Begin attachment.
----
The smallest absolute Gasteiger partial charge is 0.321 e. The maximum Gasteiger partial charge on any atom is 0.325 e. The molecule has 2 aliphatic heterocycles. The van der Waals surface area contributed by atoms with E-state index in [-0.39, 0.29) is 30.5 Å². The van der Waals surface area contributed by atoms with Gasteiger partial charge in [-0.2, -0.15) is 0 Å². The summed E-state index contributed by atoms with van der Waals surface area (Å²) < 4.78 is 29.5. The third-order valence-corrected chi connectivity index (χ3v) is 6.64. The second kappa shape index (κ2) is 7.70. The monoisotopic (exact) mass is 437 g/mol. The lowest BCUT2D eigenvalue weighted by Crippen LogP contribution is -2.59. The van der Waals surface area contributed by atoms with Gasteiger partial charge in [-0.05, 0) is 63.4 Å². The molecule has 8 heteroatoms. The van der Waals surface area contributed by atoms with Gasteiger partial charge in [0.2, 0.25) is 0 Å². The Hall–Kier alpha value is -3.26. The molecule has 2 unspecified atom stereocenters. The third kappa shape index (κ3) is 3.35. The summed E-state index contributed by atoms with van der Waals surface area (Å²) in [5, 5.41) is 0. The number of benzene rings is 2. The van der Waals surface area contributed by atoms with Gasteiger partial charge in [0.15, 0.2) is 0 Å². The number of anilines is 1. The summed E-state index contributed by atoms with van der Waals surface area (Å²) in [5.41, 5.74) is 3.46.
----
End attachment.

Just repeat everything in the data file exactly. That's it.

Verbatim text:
The smallest absolute Gasteiger partial charge is 0.321 e. The maximum Gasteiger partial charge on any atom is 0.325 e. The molecule has 2 aliphatic heterocycles. The van der Waals surface area contributed by atoms with E-state index in [-0.39, 0.29) is 30.5 Å². The van der Waals surface area contributed by atoms with Gasteiger partial charge in [-0.2, -0.15) is 0 Å². The summed E-state index contributed by atoms with van der Waals surface area (Å²) < 4.78 is 29.5. The third-order valence-corrected chi connectivity index (χ3v) is 6.64. The second kappa shape index (κ2) is 7.70. The monoisotopic (exact) mass is 437 g/mol. The lowest BCUT2D eigenvalue weighted by Crippen LogP contribution is -2.59. The van der Waals surface area contributed by atoms with Gasteiger partial charge in [-0.05, 0) is 63.4 Å². The molecule has 8 heteroatoms. The van der Waals surface area contributed by atoms with Gasteiger partial charge in [0.2, 0.25) is 0 Å². The Hall–Kier alpha value is -3.26. The molecule has 2 unspecified atom stereocenters. The third kappa shape index (κ3) is 3.35. The summed E-state index contributed by atoms with van der Waals surface area (Å²) in [5, 5.41) is 0. The number of benzene rings is 2. The van der Waals surface area contributed by atoms with Gasteiger partial charge in [0.15, 0.2) is 0 Å². The number of anilines is 1. The summed E-state index contributed by atoms with van der Waals surface area (Å²) in [5.41, 5.74) is 3.46.